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Mislaid character analysis using 2-dimensional discrete wavelet transform for edge refinement
Mislaid character analysis using 2-dimensional discrete wavelet transform for edge refinement
Mislaid character analysis using 2-dimensional discrete wavelet transform for edge refinement
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Mislaid character analysis using 2-dimensional discrete wavelet transform for edge refinement


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International Journal of Modern Engineering Research (IJMER) is Peer reviewed, online Journal. It serves as an international archival forum of scholarly research related to engineering and science …

International Journal of Modern Engineering Research (IJMER) is Peer reviewed, online Journal. It serves as an international archival forum of scholarly research related to engineering and science education.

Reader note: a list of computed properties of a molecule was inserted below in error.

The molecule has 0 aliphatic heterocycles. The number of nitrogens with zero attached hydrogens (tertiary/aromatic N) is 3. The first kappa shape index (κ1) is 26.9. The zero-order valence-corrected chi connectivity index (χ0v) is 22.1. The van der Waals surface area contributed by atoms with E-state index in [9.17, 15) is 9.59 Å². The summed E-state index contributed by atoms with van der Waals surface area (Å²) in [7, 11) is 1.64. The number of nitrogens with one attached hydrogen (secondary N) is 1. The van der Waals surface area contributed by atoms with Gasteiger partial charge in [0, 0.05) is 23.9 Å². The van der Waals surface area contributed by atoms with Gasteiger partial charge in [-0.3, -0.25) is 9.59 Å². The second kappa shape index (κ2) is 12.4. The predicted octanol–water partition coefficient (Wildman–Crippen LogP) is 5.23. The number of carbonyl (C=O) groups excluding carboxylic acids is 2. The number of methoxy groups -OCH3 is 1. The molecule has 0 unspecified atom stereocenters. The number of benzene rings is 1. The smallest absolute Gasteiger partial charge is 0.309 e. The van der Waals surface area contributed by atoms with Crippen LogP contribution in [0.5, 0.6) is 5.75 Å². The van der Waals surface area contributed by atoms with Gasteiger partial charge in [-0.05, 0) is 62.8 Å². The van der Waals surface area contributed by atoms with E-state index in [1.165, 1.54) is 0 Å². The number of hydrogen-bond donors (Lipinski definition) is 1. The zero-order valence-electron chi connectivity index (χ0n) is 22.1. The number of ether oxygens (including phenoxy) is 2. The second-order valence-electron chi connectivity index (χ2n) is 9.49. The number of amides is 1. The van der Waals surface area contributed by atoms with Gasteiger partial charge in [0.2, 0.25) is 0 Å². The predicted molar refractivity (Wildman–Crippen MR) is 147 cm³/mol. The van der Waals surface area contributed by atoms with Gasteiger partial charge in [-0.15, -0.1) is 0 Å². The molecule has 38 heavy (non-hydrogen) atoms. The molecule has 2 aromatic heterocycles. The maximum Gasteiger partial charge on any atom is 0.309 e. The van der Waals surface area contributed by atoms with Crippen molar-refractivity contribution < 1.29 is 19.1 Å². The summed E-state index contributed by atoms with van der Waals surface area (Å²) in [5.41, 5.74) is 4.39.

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  • 1. International Journal of Modern Engineering Research (IJMER) Vol. 3, Issue. 5, Sep - Oct. 2013 pp-3134-3136 ISSN: 2249-6645 Mislaid character analysis using 2-dimensional discrete wavelet transform for edge refinement Kushal Kumar1, Anamika Yadav2, Himanshi Rani3, Yashasvi Nijhawan4 1 (Electronics and Communication Engineering, Jaypee University of Engineering and Technology, India, 2013) (Electronics and Communication Engineering, Bhagwan Parshuram Institute of Technology, GGSIPU, Delhi, India, 2012) 3 (Electronics and Communication Engineering, Vellore Institute of Technology, Chennai, India, 2015) 4 (Electronics and Communication, Jaypee University of Information Technology, Waknaghat, India, 2013) 2 ABSTRACT: Character recognition is an important tool used for many purposes limited only by imagination, some of them being automatic number plate recognition and digital conversion of texts. In the present methods, edge detection techniques perform well but they are time consuming and have errors if the data provided is not up to the mark. In this paper, a novel method is proposed to minimize those errors and perform the edge detection of characters using 2dimensional wavelet transform pre-processing. Keywords: 2-dimensional wavelets, Character recognition, Machine vision, Image processing, ANPR. I. INTRODUCTION Today, many character recognition systems are used worldwide. The system works fine too in most of the cases, but sometimes the characters on given image aredifficult to identify because of many reasons like bad lightning, or mislaid/broken characters. In this paper, a vehicle number plate with difficult to detect characters is taken and, a novel image processing method for detection of characters using wavelet pre-processing is proposed to segment the characters from that image. The criterion used to compare different methods is touse the number of pixels of the characters the method could detect with the conventional edge detection techniques to emphasize the benefit of 2D-DWT over those methods. A series of steps in wavelet pre-processed edge detection are performed in a systematic way which detects the characters. Edge detection is almost a prerequisite in various recognition tasks, like automatic number plate recognition, which we have done in this paper. Edge is a boundary between two homogeneous surfaces. Fig.1 shows the text which was used for edge detection in the proposed method and the conventional edge-detection methods (Sobel, Prewitt and Canny). Various conventional techniques for edge detection of IC’s are available in literature[1]. Huang et al. (2011) proposes an improved algorithm for canny edge detection. It uses an improved switch median filter algorithm instead of Gaussian filter algorithms for filtering. [2]Somyot et al.(2012) used wavelet transforms to compress the image before edge detection. II. EDGE DETECTION An edge is an abrupt change in the intensity level, which characterizes high frequency component in an image. Noise is an unwanted signal which can cause inefficiency in edge detection. In practice due to imperfection in image acquisition or sampling, the edges get blurred and tend to become thick. However the derivatives play an important role in detecting the edges and locating the edge pixels in an image. The first derivative is positive at the point of intensity variation and zero in the areas of constant intensity. The magnitude of first derivative can be used to detect the presence of an edge. The second derivative is positive if the transition occurs on the dark side of an edge and it is negative if transition is on the light side of an image. Hence, a second derivative can be used to locate the edge pixels. For edge detection second derivative can also be used but its sensitivity towards noise limits its application in edge detection. In the subsequent sections we will be discussing about the approximated first derivative operators that are used for edge detection in the present investigation. III. CONVENTIONAL EDGE DETECTION METHODS The edge detection methods used in this paper are Sobel, Prewitt and Canny, which are compared to each other and then the best one of them is compared to the proposed algorithm. The algorithms are compared based on how much amount of the character data can they extract from the given image. So, first we should know briefly what these methods are and how do they work. Next, we extract the pin information from the original image as well as segmented edge-detected image in the form of number of pin-pixels and compare which method extracts the maximum pin-information for analysis. In the original image, the no. of pixels contained by the characters are 1882. 3.1 SOBEL The Sobel edge detector is an approximated, first derivative two dimensional edge detector. It calculates gradient in X and Y direction. It uses a convolutional mask to calculate the gradients as in equation (1) and gradient directions as in equation (2). The masks are slid over the image and gradient values are calculated. In Sobel the centre coefficient of the mask uses a weight of two, it is used so as to achieve a smoothing by giving more weightage to the central term of the mask. The segmented image obtained by using a Sobel operator is shown in Fig.2. The number of pin-pixels detected by this algorithm was 203. |G|=|GX|+|GY| (1) -1 𝐺 𝑌 Θ=tan [ ] (2) 𝐺𝑋 3134 | Page